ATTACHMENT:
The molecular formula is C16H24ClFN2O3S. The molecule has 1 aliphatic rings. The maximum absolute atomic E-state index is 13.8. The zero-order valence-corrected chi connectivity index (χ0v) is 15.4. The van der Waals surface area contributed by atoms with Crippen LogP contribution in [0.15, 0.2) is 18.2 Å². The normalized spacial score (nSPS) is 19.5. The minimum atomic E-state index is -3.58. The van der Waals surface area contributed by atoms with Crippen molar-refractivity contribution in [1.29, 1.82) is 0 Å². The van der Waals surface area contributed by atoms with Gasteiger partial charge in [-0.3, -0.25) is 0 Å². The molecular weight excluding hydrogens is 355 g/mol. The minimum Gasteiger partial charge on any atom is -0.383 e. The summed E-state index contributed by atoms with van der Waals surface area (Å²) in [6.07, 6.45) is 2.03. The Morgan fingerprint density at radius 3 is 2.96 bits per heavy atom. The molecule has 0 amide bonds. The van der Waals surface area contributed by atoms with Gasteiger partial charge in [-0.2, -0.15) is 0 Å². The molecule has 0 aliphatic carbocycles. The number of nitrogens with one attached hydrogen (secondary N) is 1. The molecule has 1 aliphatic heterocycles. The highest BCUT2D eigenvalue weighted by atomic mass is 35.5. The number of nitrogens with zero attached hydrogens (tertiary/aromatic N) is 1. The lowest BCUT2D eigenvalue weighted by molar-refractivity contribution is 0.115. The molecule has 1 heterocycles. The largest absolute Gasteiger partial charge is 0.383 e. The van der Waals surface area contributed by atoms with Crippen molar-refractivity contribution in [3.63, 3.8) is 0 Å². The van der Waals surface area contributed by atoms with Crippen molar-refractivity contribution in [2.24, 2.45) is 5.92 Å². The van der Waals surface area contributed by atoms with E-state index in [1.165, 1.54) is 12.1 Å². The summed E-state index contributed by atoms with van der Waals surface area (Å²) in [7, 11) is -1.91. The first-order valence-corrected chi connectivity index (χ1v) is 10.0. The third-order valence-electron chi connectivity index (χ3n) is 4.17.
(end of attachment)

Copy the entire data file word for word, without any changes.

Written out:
The molecular formula is C16H24ClFN2O3S. The molecule has 1 aliphatic rings. The maximum absolute atomic E-state index is 13.8. The zero-order valence-corrected chi connectivity index (χ0v) is 15.4. The van der Waals surface area contributed by atoms with Crippen LogP contribution in [0.15, 0.2) is 18.2 Å². The normalized spacial score (nSPS) is 19.5. The minimum atomic E-state index is -3.58. The van der Waals surface area contributed by atoms with Crippen molar-refractivity contribution in [1.29, 1.82) is 0 Å². The van der Waals surface area contributed by atoms with Gasteiger partial charge in [-0.3, -0.25) is 0 Å². The molecular weight excluding hydrogens is 355 g/mol. The minimum Gasteiger partial charge on any atom is -0.383 e. The summed E-state index contributed by atoms with van der Waals surface area (Å²) in [6.07, 6.45) is 2.03. The Morgan fingerprint density at radius 3 is 2.96 bits per heavy atom. The molecule has 0 amide bonds. The van der Waals surface area contributed by atoms with Gasteiger partial charge in [-0.2, -0.15) is 0 Å². The molecule has 0 aliphatic carbocycles. The number of nitrogens with one attached hydrogen (secondary N) is 1. The molecule has 1 aliphatic heterocycles. The highest BCUT2D eigenvalue weighted by atomic mass is 35.5. The number of nitrogens with zero attached hydrogens (tertiary/aromatic N) is 1. The lowest BCUT2D eigenvalue weighted by molar-refractivity contribution is 0.115. The molecule has 1 heterocycles. The largest absolute Gasteiger partial charge is 0.383 e. The van der Waals surface area contributed by atoms with Crippen molar-refractivity contribution in [3.63, 3.8) is 0 Å². The van der Waals surface area contributed by atoms with Crippen molar-refractivity contribution in [2.24, 2.45) is 5.92 Å². The van der Waals surface area contributed by atoms with E-state index in [1.165, 1.54) is 12.1 Å². The summed E-state index contributed by atoms with van der Waals surface area (Å²) in [7, 11) is -1.91. The first-order valence-corrected chi connectivity index (χ1v) is 10.0. The third-order valence-electron chi connectivity index (χ3n) is 4.17.